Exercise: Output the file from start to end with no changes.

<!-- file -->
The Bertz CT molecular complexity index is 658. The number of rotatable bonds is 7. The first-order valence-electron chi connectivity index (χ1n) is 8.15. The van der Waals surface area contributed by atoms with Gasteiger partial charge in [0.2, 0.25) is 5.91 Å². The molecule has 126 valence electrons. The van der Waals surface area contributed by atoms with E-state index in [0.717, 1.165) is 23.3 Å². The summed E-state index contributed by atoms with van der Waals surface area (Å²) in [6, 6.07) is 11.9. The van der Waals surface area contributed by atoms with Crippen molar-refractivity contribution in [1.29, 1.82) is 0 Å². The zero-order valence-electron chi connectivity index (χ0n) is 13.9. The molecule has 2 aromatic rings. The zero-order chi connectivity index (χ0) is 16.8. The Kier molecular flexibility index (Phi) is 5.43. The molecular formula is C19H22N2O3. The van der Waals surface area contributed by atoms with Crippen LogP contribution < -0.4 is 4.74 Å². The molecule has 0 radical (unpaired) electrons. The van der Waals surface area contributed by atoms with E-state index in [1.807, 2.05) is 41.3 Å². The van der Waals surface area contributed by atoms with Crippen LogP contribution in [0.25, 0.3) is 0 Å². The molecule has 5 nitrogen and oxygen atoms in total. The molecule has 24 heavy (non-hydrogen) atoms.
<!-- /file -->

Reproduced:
The Bertz CT molecular complexity index is 658. The number of rotatable bonds is 7. The first-order valence-electron chi connectivity index (χ1n) is 8.15. The van der Waals surface area contributed by atoms with Gasteiger partial charge in [0.2, 0.25) is 5.91 Å². The molecule has 126 valence electrons. The van der Waals surface area contributed by atoms with E-state index in [0.717, 1.165) is 23.3 Å². The summed E-state index contributed by atoms with van der Waals surface area (Å²) in [6, 6.07) is 11.9. The van der Waals surface area contributed by atoms with Crippen molar-refractivity contribution in [1.29, 1.82) is 0 Å². The zero-order valence-electron chi connectivity index (χ0n) is 13.9. The molecule has 2 aromatic rings. The zero-order chi connectivity index (χ0) is 16.8. The Kier molecular flexibility index (Phi) is 5.43. The molecular formula is C19H22N2O3. The van der Waals surface area contributed by atoms with Crippen LogP contribution < -0.4 is 4.74 Å². The molecule has 0 radical (unpaired) electrons. The van der Waals surface area contributed by atoms with E-state index in [1.807, 2.05) is 41.3 Å². The van der Waals surface area contributed by atoms with Crippen LogP contribution in [0.25, 0.3) is 0 Å². The molecule has 5 nitrogen and oxygen atoms in total. The molecule has 24 heavy (non-hydrogen) atoms.